- Some of Robinhood’s pre-IPO investors were given SEC approval to sell their shares.
- Early investors, such as Ribbit Capital, pumped billions into the trading app after the GameStop trading halt.
- JPMorgan analysts warned previously of downward pressure on Robinhood stock as more shares are freed up.
The SEC approval became effective Wednesday, a filing shows. The investors won’t be allowed to sell their shares, however, until after Oct. 26 when Robinhood reports its quarterly results, according to Bloomberg, which first reported the story and cited a company statement. The investors also said they would keep half of the shares for 28 days after the SEC approval, the statement said.
The Robinhood stock sale stems from emergency funding the company raised early this year to cover a cash shortage. Robinhood had to put up more collateral at the industry’s key clearinghouse as the meme stock craze in January led Robinhood to halt trading of GameStop and AMC shares, among others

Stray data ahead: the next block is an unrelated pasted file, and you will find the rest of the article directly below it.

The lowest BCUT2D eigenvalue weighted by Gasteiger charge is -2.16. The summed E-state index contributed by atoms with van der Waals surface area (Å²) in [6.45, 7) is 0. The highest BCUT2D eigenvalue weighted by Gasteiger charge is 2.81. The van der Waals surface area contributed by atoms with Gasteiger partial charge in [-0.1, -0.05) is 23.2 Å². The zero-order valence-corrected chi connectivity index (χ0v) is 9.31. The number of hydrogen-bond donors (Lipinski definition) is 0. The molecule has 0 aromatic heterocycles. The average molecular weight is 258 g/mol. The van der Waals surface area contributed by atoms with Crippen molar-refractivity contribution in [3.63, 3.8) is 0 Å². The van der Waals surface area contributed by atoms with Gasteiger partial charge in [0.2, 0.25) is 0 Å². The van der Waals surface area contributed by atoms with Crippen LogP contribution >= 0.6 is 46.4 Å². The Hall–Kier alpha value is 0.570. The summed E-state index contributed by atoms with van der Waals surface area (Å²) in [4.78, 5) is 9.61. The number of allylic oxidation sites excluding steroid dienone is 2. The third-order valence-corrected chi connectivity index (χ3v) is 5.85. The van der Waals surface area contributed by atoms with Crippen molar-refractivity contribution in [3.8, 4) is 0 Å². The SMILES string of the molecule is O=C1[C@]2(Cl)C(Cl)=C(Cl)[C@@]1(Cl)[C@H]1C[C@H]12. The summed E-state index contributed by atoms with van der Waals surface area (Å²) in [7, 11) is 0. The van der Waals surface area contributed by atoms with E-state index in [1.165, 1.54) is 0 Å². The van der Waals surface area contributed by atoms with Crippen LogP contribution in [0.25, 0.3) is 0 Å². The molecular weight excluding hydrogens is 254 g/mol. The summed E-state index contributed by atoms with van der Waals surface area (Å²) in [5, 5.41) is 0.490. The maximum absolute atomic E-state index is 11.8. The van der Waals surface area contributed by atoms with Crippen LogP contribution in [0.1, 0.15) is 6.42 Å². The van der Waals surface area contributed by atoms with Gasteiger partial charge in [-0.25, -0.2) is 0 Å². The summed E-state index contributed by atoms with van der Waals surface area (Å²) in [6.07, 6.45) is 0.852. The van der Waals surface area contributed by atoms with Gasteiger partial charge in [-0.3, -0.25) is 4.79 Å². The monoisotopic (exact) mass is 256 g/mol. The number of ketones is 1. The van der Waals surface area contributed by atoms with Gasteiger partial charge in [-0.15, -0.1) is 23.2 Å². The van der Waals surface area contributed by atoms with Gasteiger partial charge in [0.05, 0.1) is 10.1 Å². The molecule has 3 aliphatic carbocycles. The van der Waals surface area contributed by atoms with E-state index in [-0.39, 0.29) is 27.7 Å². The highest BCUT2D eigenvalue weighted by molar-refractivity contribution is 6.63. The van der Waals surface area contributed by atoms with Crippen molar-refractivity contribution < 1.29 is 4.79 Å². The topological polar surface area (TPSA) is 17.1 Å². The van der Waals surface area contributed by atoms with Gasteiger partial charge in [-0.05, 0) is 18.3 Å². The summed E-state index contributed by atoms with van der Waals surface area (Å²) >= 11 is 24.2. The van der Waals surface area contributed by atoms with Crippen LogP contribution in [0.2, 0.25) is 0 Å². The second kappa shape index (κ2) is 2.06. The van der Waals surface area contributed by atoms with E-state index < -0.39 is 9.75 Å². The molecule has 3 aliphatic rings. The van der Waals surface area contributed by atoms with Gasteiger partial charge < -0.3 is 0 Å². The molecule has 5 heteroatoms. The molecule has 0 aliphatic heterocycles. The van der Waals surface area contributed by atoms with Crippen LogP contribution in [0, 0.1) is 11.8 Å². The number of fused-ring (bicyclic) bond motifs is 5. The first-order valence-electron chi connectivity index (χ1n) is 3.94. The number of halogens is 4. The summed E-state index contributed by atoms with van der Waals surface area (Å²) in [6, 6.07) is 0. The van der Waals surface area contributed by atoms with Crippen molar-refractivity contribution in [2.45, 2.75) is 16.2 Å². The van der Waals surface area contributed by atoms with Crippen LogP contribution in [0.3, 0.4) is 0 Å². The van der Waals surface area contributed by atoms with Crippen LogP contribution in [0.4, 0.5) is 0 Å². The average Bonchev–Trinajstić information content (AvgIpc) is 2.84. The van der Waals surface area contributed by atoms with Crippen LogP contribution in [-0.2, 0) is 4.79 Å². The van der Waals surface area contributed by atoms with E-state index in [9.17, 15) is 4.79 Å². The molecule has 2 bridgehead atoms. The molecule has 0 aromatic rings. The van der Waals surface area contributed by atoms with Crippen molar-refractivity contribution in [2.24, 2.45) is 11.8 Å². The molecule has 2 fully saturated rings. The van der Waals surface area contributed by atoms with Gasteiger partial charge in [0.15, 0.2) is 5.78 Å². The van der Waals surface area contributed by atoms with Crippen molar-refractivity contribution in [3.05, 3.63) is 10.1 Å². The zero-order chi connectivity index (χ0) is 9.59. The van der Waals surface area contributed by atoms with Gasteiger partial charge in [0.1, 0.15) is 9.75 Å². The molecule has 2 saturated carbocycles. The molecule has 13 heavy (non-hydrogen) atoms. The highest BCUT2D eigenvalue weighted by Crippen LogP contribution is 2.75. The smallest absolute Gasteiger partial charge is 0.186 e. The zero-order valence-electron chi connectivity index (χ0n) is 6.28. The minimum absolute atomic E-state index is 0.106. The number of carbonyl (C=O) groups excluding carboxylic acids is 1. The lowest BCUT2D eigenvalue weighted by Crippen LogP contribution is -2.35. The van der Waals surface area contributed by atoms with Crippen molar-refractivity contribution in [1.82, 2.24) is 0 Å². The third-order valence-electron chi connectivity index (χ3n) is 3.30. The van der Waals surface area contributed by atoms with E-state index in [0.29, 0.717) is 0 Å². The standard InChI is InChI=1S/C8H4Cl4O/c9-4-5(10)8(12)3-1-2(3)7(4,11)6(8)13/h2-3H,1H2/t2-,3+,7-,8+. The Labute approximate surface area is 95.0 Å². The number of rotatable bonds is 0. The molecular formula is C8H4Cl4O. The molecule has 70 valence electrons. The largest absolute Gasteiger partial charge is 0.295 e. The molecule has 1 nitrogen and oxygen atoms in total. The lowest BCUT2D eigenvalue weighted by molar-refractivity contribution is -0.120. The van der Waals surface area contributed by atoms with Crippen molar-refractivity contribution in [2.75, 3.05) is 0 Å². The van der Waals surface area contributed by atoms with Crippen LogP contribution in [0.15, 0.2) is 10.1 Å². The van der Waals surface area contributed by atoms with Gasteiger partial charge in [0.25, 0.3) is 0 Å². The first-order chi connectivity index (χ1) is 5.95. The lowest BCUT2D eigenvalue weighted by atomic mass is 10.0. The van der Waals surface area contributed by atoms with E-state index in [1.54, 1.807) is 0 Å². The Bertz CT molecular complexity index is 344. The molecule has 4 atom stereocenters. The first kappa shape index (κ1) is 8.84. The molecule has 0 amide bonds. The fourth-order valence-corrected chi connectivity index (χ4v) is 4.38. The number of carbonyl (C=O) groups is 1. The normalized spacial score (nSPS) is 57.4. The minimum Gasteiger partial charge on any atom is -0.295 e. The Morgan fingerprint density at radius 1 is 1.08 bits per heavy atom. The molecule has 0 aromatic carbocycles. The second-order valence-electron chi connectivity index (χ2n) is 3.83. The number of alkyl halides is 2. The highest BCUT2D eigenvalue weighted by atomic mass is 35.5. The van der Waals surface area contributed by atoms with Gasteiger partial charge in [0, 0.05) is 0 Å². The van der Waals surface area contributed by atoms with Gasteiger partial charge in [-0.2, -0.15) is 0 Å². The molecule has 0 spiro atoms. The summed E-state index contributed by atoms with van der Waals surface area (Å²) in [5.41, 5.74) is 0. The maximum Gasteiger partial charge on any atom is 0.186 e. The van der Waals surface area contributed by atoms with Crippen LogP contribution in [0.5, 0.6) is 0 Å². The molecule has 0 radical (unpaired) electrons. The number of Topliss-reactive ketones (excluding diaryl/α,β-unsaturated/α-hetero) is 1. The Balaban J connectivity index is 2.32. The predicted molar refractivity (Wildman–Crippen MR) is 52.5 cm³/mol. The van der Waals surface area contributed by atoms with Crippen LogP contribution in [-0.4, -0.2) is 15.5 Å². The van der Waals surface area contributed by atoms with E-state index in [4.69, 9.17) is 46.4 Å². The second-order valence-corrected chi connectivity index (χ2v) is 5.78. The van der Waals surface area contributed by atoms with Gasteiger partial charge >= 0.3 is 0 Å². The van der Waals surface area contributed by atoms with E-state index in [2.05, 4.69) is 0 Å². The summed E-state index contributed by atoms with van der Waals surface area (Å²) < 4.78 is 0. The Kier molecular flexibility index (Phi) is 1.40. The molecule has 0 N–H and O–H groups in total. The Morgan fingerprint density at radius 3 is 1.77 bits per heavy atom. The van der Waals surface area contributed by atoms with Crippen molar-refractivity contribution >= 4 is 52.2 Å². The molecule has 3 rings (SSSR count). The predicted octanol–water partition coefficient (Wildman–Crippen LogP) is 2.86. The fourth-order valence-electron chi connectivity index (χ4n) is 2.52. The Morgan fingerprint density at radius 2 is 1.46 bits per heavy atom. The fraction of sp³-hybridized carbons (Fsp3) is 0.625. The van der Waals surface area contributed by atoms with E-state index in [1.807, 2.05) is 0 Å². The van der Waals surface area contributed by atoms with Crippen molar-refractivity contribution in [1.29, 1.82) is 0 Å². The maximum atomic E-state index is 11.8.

Pre-IPO investors led by Ribbit Capital pumped $3.4 billion into Robinhood as the app faced customer outrage and political criticism over the trading halt, Insider reported previously.
JPMorgan analysts, led by Kenneth Worthington, warned in a recent note of increased pressure on Robinhood stock as millions of shares are unlocked in the coming months.
But the “big unlock” will be Dec. 1, when 500 million more shares are freed up, they said, rating the company at underweight with a $35 target price.
Because Robinhood gave access to retail investors in its initial public offering, JPMorgan predicted that after more shares are on the market, the retail side will have less influence on the stock. That means it will trade more on fundamentals than mere sentiment.
As of Thursday, the stock traded as $40.89, up 7.5% since going public in July. Ribbit Capital did not immediately respond to Insider’s request for comment.